Wild thing pose – Grace Sisto
I recently met Grace, a yoga teacher, through a common friend. Grace came to see me because she had been struggling with low back pain for a while, which had been recently aggravated and was preventing her from doing yoga.
The assessment and treatment
After working together with Grace for a few sessions, we soon realised that the pelvic floor muscles, diaphragm coordination and activation and core stability during some yoga movements needed to be improved. By not using these muscles correctly, Grace was using very subtle compensatory movement strategies that were placing more stress and pressure on the lower back, hip muscles and joints, leading to pain, muscle imbalance and dysfunction. We also realised – I say we, because treatment is always done as team work – that some other lifestyle habits were contributing to an increase in her pain levels. Grace was sitting for long periods of time at her full-time desk based job and was dealing with a lot of stress. We worked together in the treatment room and on a yoga mat and I’m now happy to say that Grace is teaching yoga pain free to her students again.
Grace is a brilliant yoga teacher, with a profound understanding of the body biomechanics and movement, and now pain. With this in mind, I decided to ask her to write a few words for the blog to share her story with my patients. I’m a big yoga advocate, not only is it a very complete way of exercising, combining whole body stretching and strengthening techniques but it also involves a lot of body awareness, breathing and relaxation techniques. When it’s done gently and whilst respecting one’s limits, it can be a powerful tool in healing chronic back pain, hip and pelvic pain.
I too, use yoga as self-treatment strategy to help me get rid of muscle tension and stress that gets built up from my job and everyday life events.
Here is what Grace has to say:
The physio I saw to treat it told me that the injury was caused by the way my sacroiliac joint tilts and he asked me to avoid any forward bends. I was not too happy specially with the idea of not doing certain postures. I then spent a lot of time trying to strengthen my core, being very careful at every movement I did and in some ways I started fearing some postures. I eventually came to terms with the fact that the pinching and tightness would now be part of my body’s feelings and I just hoped to never feel the same pain I had the first time around.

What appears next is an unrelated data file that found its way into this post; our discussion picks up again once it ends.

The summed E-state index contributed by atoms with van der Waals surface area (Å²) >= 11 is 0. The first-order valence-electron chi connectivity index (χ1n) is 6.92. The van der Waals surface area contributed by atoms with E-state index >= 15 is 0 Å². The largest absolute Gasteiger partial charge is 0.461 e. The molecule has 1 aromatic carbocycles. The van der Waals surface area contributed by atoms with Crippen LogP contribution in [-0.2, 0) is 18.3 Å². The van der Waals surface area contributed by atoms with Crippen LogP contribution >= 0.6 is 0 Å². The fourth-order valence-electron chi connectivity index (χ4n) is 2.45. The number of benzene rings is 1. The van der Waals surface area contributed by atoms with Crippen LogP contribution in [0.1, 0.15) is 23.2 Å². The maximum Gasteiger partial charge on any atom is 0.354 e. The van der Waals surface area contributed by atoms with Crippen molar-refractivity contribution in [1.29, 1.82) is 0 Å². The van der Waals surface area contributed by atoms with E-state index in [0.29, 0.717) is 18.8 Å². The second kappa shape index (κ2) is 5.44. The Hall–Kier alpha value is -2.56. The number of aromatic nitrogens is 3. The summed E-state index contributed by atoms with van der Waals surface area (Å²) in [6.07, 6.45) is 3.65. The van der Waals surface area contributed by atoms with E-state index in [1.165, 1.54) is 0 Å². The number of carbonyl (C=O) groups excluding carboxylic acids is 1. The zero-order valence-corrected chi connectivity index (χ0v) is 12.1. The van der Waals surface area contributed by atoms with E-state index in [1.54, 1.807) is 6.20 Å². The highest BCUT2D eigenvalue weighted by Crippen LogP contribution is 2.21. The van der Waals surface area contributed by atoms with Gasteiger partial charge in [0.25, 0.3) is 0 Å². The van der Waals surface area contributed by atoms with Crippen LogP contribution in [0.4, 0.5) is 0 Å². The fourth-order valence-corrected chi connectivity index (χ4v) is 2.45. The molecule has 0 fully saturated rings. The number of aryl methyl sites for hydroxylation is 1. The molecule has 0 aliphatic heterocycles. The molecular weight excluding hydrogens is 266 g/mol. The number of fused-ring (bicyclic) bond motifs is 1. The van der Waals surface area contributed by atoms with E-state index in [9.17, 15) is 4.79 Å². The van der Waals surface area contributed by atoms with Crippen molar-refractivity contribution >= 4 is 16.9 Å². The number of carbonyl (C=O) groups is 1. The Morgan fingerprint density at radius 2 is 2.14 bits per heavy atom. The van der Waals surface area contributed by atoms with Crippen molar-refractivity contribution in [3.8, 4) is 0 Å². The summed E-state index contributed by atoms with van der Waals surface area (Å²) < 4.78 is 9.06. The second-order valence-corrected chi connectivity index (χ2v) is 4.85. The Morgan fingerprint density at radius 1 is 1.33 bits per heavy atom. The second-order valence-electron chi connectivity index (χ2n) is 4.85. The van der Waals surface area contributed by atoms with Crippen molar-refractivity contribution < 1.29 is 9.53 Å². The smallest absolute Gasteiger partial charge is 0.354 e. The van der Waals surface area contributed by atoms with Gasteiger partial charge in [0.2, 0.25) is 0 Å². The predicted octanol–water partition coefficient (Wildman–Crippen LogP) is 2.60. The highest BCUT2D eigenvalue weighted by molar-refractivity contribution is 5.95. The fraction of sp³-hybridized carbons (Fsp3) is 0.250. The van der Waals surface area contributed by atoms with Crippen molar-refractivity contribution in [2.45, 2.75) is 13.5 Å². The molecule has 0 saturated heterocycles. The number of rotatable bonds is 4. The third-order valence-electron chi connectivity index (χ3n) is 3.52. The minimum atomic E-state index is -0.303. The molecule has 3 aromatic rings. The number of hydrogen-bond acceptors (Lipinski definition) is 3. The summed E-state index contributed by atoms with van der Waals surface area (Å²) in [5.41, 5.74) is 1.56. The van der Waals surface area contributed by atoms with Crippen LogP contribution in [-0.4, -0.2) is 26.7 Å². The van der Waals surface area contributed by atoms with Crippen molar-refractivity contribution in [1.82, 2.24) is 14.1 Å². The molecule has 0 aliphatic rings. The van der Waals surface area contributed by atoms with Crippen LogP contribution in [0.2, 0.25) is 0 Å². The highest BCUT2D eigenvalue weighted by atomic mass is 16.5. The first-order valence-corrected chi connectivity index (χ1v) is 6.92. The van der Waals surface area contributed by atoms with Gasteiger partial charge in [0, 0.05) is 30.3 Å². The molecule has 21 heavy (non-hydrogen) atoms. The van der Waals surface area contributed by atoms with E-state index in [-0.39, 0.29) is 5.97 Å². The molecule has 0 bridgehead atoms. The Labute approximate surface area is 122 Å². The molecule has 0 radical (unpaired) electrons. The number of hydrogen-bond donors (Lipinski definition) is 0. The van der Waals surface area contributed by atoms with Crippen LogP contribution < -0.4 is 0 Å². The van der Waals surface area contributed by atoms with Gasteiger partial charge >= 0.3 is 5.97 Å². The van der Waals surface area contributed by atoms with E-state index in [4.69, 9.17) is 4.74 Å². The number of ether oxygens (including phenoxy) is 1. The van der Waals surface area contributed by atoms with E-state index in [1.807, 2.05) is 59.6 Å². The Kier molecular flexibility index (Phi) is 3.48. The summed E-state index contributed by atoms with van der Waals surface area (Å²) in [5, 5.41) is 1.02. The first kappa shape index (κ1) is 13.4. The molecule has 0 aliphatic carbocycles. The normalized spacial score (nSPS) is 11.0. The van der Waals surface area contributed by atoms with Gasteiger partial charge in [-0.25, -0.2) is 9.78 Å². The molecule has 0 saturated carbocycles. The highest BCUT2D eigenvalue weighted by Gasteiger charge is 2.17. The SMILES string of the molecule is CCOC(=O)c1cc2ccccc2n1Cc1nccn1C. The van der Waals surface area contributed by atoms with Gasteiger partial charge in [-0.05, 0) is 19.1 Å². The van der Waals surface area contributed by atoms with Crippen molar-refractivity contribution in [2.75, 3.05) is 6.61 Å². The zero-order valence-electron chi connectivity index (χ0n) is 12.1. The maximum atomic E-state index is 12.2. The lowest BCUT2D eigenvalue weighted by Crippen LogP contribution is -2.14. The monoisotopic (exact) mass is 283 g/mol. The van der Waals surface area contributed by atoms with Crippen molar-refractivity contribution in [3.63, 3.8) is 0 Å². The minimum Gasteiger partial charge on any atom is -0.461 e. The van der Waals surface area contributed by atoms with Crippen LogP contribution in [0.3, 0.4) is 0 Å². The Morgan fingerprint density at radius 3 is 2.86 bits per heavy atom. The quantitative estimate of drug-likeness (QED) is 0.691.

However, at the beginning of this year for a combination of reasons aforementioned, my back started going into spasms again. It was not as bad as my first injury but my fear of aggravating made me reach out to a physio straight away. I had recently met Marta through a common friend and because she is a physiotherapist who specialises in women’s health, I thought she could have a different perspective to offer me which would not just be treating me and telling me to avoid certain postures. I was right! Marta is a big yoga advocate and the dialogue between the two of us resonated with my approach towards my body. Of course we discussed pre-spasm conditions, physical activity, lifestyle, stress levels and she reassured me that the pain would cease. Most importantly she told me that I could carry on doing my usual physical activities and only to back off as soon as there was pain.
This is usually what I as well ask my students to do during classes. Exploring until the stretch becomes too much, the slight discomfort should never become pain. Some of the fears of hurting ourselves are just mental barriers we create which we could overcome by just simply trying and seeing how “bad” or not that posture feels. Marta was instrumental in suppressing that fear and to provide me with insights on how good functioning of the pelvic floor can help with back pains. With all this knew knowledge I started reading my anatomy texts again and kept exchanging views and advice with her. After all we both have at heart the wellbeing of the body and despite hers being a therapeutical approach the end result is the same.
I have found a great therapist but also a knowledgeable and enthusiastic person with whom I can share thoughts, articles and who understands my yogic perspective.”
- Thanks for reading! 🙂
- If you enjoyed it you can say hello on Facebook | Instagram
- If you think this article might be helpful for you or someone you know please share it with others
- If you want to keep receiving more info about pelvic health and Women’s health physiotherapy subscribe to my Newsletter HERE
- If you want to book a Women’s health Physiotherapy consultation with me click HERE
- If you are looking for a Yoga teacher that understands pain, injury and recovery you can find Grace HERE